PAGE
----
By Ira Lewis; Directed by Louise Lasser
Produced by On the Wind Productions
Off Off Broadway, Play Revival
Runs through 10.3.14
Roy Arias Stage II, 300 West 43rd Street
by Teddy Nicholas on 9.28.14
Sean Walsh and Austin Pendleton in Chinese Coffee. Photo by R. J. Caputo.
BOTTOM LINE: Two friends have an intense all-night conversation which changes the course of their friendship and their future.
On a cold winter night at 1:00am in '80s Greenwich Village, Jake Manheim (Austin Pendleton) frantically paces around his apartment. Occasionally he picks up a copy of Tolstoy’s Letters, not so much to read but as to distract himself of the inevitable arrival of his longtime friend Harry Levine (Sean Walsh). When Levin arrives demanding money owed to him by Manheim, what starts out as a quietly tense late-night confrontation spirals into a soul searching night which tests their friendship.
Levine, a forty-four-year-old struggling writer who was recently fired from his job as a doorman in a French restaurant, is hard up for cash. Manheim, in his fifties, has only a jar of pennies and black coffee to offer him. After some unfinished business about a credit card loan Levine gave Manheim, the focus shifts to Levine’s manuscript, his latest novel based on their friendship. Levine asks Manheim for his criticism. What he gets instead is a lot more than he bargained for including some blunt truths about his talent and his life choices.
Chinese Coffee is a great two-hander for actors, but not so great for the audience. While the performances by Austin Pendleton and Sean Walsh are impressive and entertaining, Ira Lewis’s script is rather long and redundant. Dialogue circles back and forth around the same conversations and themes as filler rather than progressing the narrative.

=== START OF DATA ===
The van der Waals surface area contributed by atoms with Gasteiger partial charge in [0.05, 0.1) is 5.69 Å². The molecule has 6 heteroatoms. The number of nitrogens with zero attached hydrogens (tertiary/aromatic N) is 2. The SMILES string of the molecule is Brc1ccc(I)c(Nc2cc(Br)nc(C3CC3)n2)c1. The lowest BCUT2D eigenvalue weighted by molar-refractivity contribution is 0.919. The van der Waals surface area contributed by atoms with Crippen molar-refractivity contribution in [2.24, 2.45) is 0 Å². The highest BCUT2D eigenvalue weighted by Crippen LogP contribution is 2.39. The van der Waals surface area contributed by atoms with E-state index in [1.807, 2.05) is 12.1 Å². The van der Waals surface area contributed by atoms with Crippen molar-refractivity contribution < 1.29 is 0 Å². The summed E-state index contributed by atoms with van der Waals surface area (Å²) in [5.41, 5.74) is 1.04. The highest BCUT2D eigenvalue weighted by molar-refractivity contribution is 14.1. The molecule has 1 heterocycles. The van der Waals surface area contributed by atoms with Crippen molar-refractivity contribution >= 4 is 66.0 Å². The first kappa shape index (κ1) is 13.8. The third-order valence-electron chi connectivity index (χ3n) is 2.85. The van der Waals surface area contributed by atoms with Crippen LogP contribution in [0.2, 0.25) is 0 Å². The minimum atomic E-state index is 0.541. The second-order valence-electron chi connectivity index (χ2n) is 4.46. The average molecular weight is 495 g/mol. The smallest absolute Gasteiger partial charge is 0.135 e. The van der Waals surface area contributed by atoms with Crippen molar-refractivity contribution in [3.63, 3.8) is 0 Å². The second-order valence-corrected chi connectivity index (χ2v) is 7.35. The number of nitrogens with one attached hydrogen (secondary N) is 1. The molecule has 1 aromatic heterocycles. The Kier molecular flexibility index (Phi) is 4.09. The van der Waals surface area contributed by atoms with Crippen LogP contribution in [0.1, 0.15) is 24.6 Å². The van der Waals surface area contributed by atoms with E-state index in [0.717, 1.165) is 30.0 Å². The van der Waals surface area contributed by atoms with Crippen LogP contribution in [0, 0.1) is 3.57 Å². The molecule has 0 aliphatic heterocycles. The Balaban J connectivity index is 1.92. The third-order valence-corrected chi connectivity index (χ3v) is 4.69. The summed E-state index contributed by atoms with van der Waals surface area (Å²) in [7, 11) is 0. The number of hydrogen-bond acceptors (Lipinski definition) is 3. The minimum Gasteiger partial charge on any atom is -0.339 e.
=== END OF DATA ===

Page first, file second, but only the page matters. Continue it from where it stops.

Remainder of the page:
As directed by Louise Lasser, who wisely knows the strengths of her actors, this production benefits tremendously from Pendleton and Walsh, who tug and pull at each other’s energy throughout. Subtle moments of quiet tenderness quickly explode into feverish argumentative monologues, and occasional humor is sprinkled in. Pendleton’s nervous energy only feeds Walsh’s penetrating calm gaze. Both actors exude a presence of New York that is quickly vanishing: a New York with a seedier Times Square instead of polished Disney, of graffiti-covered Subway cars instead of touch screen displays and Wi-Fi stations, of working class blue-collar Bronx and Brooklyn accents instead of transplants and trustfundarians.
The set design by Alison Buatti is equally impressive for the intimate Roy Arias Stage II space, complimented by Jonathan Cottle’s subtle lighting design. Though the playing area is small, Lasser’s staging benefits from this, increasing the tension between both actors when they are at a distance from each other, such as when they are sitting opposite each other from a small table covered in pennies. But when the actors are close together, you can clearly see the bond between these two men as Manheim places his hands on Levine’s while explaining how he’s been hurt and why. If only Lewis’s script had been whittled down to the essentials, the play might feel more like more of a thrill rather than circumlocution.
(Chinese Coffee plays at Roy Arias Stage II, 300 West 43rd Street, through October 3, 2014. Performances are Tuesdays through Sundays at 8PM. Tickets are $18 and are available at OvationTix or by calling 212.352.3101.)